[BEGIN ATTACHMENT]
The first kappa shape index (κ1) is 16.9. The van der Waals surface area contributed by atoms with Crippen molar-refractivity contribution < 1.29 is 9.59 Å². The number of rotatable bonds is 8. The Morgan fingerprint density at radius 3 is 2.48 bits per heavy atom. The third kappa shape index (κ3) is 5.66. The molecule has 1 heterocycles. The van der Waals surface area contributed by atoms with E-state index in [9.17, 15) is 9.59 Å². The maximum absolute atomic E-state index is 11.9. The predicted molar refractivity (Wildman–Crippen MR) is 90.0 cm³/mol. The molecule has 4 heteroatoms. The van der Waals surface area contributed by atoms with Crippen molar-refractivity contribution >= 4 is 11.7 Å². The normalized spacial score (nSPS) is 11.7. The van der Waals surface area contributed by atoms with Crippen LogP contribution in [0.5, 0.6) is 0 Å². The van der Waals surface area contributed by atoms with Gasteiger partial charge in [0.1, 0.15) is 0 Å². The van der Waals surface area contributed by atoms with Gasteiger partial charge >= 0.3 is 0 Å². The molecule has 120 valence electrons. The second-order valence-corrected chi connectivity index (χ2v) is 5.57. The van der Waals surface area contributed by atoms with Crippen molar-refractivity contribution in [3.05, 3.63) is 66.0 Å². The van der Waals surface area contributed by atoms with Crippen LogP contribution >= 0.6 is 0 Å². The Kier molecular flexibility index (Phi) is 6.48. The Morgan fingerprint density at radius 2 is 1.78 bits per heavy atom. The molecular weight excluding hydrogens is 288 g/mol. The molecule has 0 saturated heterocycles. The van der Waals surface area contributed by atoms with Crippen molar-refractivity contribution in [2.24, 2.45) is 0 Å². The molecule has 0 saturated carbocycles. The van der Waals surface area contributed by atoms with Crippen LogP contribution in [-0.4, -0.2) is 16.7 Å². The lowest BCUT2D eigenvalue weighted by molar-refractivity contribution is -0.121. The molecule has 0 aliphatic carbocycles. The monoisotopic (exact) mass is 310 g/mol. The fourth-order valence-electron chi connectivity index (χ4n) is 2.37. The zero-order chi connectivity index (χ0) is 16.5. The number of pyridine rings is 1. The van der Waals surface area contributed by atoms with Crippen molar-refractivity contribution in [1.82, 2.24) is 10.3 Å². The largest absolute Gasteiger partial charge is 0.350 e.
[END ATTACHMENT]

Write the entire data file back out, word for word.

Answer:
The first kappa shape index (κ1) is 16.9. The van der Waals surface area contributed by atoms with Crippen molar-refractivity contribution < 1.29 is 9.59 Å². The number of rotatable bonds is 8. The Morgan fingerprint density at radius 3 is 2.48 bits per heavy atom. The third kappa shape index (κ3) is 5.66. The molecule has 1 heterocycles. The van der Waals surface area contributed by atoms with E-state index in [9.17, 15) is 9.59 Å². The maximum absolute atomic E-state index is 11.9. The predicted molar refractivity (Wildman–Crippen MR) is 90.0 cm³/mol. The molecule has 4 heteroatoms. The van der Waals surface area contributed by atoms with Crippen molar-refractivity contribution >= 4 is 11.7 Å². The normalized spacial score (nSPS) is 11.7. The van der Waals surface area contributed by atoms with Crippen LogP contribution in [0.5, 0.6) is 0 Å². The van der Waals surface area contributed by atoms with Gasteiger partial charge in [0.1, 0.15) is 0 Å². The van der Waals surface area contributed by atoms with Gasteiger partial charge >= 0.3 is 0 Å². The molecule has 120 valence electrons. The second-order valence-corrected chi connectivity index (χ2v) is 5.57. The van der Waals surface area contributed by atoms with Crippen molar-refractivity contribution in [3.05, 3.63) is 66.0 Å². The van der Waals surface area contributed by atoms with Crippen LogP contribution >= 0.6 is 0 Å². The Kier molecular flexibility index (Phi) is 6.48. The Morgan fingerprint density at radius 2 is 1.78 bits per heavy atom. The molecular weight excluding hydrogens is 288 g/mol. The molecule has 0 saturated heterocycles. The van der Waals surface area contributed by atoms with Crippen molar-refractivity contribution in [2.24, 2.45) is 0 Å². The molecule has 0 saturated carbocycles. The van der Waals surface area contributed by atoms with Crippen LogP contribution in [-0.4, -0.2) is 16.7 Å². The lowest BCUT2D eigenvalue weighted by molar-refractivity contribution is -0.121. The molecule has 0 aliphatic carbocycles. The monoisotopic (exact) mass is 310 g/mol. The fourth-order valence-electron chi connectivity index (χ4n) is 2.37. The zero-order chi connectivity index (χ0) is 16.5. The number of pyridine rings is 1. The van der Waals surface area contributed by atoms with Crippen molar-refractivity contribution in [1.82, 2.24) is 10.3 Å². The largest absolute Gasteiger partial charge is 0.350 e.